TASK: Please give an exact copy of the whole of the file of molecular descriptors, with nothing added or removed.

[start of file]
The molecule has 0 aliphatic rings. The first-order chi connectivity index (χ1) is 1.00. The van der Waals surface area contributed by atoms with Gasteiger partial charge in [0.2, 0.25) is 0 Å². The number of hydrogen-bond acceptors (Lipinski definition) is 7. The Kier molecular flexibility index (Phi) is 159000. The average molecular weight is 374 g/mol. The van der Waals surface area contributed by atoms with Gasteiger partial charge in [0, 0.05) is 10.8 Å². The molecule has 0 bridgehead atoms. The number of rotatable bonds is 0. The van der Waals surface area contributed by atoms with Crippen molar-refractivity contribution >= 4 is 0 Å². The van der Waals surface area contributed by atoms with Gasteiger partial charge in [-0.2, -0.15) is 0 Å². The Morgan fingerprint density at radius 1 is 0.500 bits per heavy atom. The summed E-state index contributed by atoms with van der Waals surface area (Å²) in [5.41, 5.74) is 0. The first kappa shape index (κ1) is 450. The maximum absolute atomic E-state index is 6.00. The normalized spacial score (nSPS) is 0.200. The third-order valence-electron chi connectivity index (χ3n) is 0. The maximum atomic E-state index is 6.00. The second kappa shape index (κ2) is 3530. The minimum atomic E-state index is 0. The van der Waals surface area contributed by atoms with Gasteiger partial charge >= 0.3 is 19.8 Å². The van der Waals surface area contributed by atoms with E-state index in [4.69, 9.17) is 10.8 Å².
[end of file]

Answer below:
The molecule has 0 aliphatic rings. The first-order chi connectivity index (χ1) is 1.00. The van der Waals surface area contributed by atoms with Gasteiger partial charge in [0.2, 0.25) is 0 Å². The number of hydrogen-bond acceptors (Lipinski definition) is 7. The Kier molecular flexibility index (Phi) is 159000. The average molecular weight is 374 g/mol. The van der Waals surface area contributed by atoms with Gasteiger partial charge in [0, 0.05) is 10.8 Å². The molecule has 0 bridgehead atoms. The number of rotatable bonds is 0. The van der Waals surface area contributed by atoms with Crippen molar-refractivity contribution >= 4 is 0 Å². The van der Waals surface area contributed by atoms with Gasteiger partial charge in [-0.2, -0.15) is 0 Å². The Morgan fingerprint density at radius 1 is 0.500 bits per heavy atom. The summed E-state index contributed by atoms with van der Waals surface area (Å²) in [5.41, 5.74) is 0. The first kappa shape index (κ1) is 450. The maximum absolute atomic E-state index is 6.00. The normalized spacial score (nSPS) is 0.200. The third-order valence-electron chi connectivity index (χ3n) is 0. The maximum atomic E-state index is 6.00. The second kappa shape index (κ2) is 3530. The minimum atomic E-state index is 0. The van der Waals surface area contributed by atoms with Gasteiger partial charge >= 0.3 is 19.8 Å². The van der Waals surface area contributed by atoms with E-state index in [4.69, 9.17) is 10.8 Å².